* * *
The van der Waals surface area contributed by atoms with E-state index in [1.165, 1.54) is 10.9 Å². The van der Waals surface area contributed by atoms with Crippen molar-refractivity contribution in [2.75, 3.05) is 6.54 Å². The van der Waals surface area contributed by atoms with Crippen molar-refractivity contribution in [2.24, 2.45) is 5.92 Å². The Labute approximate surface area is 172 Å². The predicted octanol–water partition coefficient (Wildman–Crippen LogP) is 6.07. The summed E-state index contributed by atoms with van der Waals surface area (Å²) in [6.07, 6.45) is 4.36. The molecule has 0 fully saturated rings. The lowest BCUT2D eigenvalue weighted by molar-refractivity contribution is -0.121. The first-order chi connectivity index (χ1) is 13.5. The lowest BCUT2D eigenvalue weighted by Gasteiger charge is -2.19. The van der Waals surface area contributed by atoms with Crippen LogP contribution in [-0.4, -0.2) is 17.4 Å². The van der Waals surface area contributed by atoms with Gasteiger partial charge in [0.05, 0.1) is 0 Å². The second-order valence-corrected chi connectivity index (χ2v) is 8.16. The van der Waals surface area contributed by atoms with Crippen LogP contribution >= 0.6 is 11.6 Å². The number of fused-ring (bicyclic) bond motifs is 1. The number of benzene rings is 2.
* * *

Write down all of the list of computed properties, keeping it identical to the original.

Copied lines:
The van der Waals surface area contributed by atoms with E-state index in [1.165, 1.54) is 10.9 Å². The van der Waals surface area contributed by atoms with Crippen molar-refractivity contribution in [2.75, 3.05) is 6.54 Å². The van der Waals surface area contributed by atoms with Crippen molar-refractivity contribution in [2.24, 2.45) is 5.92 Å². The Labute approximate surface area is 172 Å². The predicted octanol–water partition coefficient (Wildman–Crippen LogP) is 6.07. The summed E-state index contributed by atoms with van der Waals surface area (Å²) in [6.07, 6.45) is 4.36. The molecule has 0 fully saturated rings. The lowest BCUT2D eigenvalue weighted by molar-refractivity contribution is -0.121. The first-order chi connectivity index (χ1) is 13.5. The lowest BCUT2D eigenvalue weighted by Gasteiger charge is -2.19. The van der Waals surface area contributed by atoms with Crippen LogP contribution in [-0.4, -0.2) is 17.4 Å². The van der Waals surface area contributed by atoms with Gasteiger partial charge in [0.05, 0.1) is 0 Å². The second-order valence-corrected chi connectivity index (χ2v) is 8.16. The van der Waals surface area contributed by atoms with Crippen LogP contribution >= 0.6 is 11.6 Å². The number of fused-ring (bicyclic) bond motifs is 1. The number of benzene rings is 2.